Sunday 29 November 2015

Sketch Crawl # 5 : Ouseburn

Natalie Bell - Untitled (acrylic on board, 12 x 12 cm)

RAIN (and indoor entertainment) STOPPED PLAY

It was always going to be a questionable plan to arrange a Sketch Crawl to coincide with the Ouseburn Open Studios. The Ouseburn area is fascinating and in the right circumstances it would be great to draw the flying viaducts, old industrial buildings and even the urban farm animals. But on Saturday the weather wouldn't play ball. 

I think one or  two sketches were done and Liz managed to get a print in her sketchbook of a pig's snout, but mostly we all took advantage of looking round the artists' studios in The Biscuit Factory, 36 Lime Street and Jim Edwards's Studio Gallery.

In the end we all agreed it had been a very enjoyable afternoon, despite the lack of sketching, but decided that we should not try a Sketch Crawl in December. We'll arrange another in January in the no doubt foolish expectation that the weather will have improved by then.

And the painting illustrated? I couldn't resist buying this sweet little painting of a cup from Natalie Bell (no relation) at her open studio in 36 Lime Street.

Friday 6 November 2015


Alfons Bytautas

I went to the opening of Alfons Bytautas's solo show at Newcastle Arts Centre last night and thoroughly enjoyed the work. I'm always interested to see paintings by Scottish artists and was intrigued to learn how he'd arrived in Newcastle. Turns out he's technician at Northumbria University, something I should have guessed by the majority of attendees standing in the middle of the room, backs turned to the paintings, chatting earnestly. Typical university liggers!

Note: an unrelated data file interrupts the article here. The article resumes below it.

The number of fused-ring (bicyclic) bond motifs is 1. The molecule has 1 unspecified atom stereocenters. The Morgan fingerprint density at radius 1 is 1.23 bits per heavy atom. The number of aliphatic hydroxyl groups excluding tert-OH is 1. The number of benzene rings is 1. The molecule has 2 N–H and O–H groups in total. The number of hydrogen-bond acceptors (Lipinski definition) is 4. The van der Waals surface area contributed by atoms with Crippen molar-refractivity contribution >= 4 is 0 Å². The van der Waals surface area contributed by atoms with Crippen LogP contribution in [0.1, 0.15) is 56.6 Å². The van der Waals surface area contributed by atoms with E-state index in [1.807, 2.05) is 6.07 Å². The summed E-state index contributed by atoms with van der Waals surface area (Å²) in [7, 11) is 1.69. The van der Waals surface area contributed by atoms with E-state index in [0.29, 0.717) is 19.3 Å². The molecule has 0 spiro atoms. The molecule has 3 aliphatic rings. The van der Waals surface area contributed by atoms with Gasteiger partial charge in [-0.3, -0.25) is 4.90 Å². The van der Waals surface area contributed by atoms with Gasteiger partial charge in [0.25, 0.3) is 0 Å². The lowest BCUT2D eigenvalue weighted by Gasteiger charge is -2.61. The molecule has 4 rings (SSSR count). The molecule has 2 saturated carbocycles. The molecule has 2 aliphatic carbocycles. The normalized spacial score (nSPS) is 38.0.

Bytautas is primarily an abstract painter and many are clearly based on grids. For the most part I liked them, although I found it difficult at times to shake off the idea that some of the newer work reminded me of hooky and proggy mats. Nowt wrong with proggy mats, of course.

The paintings I preferred were probably the earlier ones (why is that so often the case?): freer forms, more organic. And those where the colour was either partially contained by line or where the line tended to float free from the colour areas. They certainly gave me something to think about.